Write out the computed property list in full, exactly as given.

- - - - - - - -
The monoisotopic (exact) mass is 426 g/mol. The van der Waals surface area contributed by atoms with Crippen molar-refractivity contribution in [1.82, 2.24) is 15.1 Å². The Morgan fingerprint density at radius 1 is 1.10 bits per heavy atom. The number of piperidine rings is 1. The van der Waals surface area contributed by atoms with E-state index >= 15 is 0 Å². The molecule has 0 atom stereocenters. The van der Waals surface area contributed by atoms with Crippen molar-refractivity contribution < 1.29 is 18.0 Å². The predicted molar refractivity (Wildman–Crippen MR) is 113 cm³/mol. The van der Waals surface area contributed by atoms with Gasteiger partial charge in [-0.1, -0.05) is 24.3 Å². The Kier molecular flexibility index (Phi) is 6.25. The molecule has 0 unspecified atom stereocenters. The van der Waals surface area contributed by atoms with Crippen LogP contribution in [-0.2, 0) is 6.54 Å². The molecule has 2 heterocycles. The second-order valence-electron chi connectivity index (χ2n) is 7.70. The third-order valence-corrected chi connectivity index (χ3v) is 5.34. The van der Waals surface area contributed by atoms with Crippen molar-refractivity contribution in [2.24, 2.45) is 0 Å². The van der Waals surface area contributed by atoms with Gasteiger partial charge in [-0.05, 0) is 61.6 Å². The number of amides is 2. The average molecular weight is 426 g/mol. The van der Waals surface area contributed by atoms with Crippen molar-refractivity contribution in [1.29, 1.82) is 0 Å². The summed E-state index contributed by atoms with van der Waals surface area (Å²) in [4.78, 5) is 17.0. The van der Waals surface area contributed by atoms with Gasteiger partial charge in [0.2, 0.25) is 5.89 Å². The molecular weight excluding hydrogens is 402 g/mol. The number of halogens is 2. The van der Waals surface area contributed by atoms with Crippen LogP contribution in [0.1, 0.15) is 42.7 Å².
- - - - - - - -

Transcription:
The monoisotopic (exact) mass is 426 g/mol. The van der Waals surface area contributed by atoms with Crippen molar-refractivity contribution in [1.82, 2.24) is 15.1 Å². The Morgan fingerprint density at radius 1 is 1.10 bits per heavy atom. The number of piperidine rings is 1. The van der Waals surface area contributed by atoms with E-state index >= 15 is 0 Å². The molecule has 0 atom stereocenters. The van der Waals surface area contributed by atoms with Crippen molar-refractivity contribution < 1.29 is 18.0 Å². The predicted molar refractivity (Wildman–Crippen MR) is 113 cm³/mol. The van der Waals surface area contributed by atoms with Gasteiger partial charge in [-0.1, -0.05) is 24.3 Å². The Kier molecular flexibility index (Phi) is 6.25. The molecule has 0 unspecified atom stereocenters. The van der Waals surface area contributed by atoms with Crippen LogP contribution in [-0.2, 0) is 6.54 Å². The molecule has 2 heterocycles. The second-order valence-electron chi connectivity index (χ2n) is 7.70. The third-order valence-corrected chi connectivity index (χ3v) is 5.34. The van der Waals surface area contributed by atoms with Crippen molar-refractivity contribution in [2.24, 2.45) is 0 Å². The van der Waals surface area contributed by atoms with Gasteiger partial charge in [-0.05, 0) is 61.6 Å². The number of amides is 2. The average molecular weight is 426 g/mol. The van der Waals surface area contributed by atoms with Crippen molar-refractivity contribution in [1.29, 1.82) is 0 Å². The summed E-state index contributed by atoms with van der Waals surface area (Å²) in [4.78, 5) is 17.0. The van der Waals surface area contributed by atoms with Gasteiger partial charge in [0.2, 0.25) is 5.89 Å². The molecular weight excluding hydrogens is 402 g/mol. The number of halogens is 2. The van der Waals surface area contributed by atoms with Crippen LogP contribution in [0.1, 0.15) is 42.7 Å².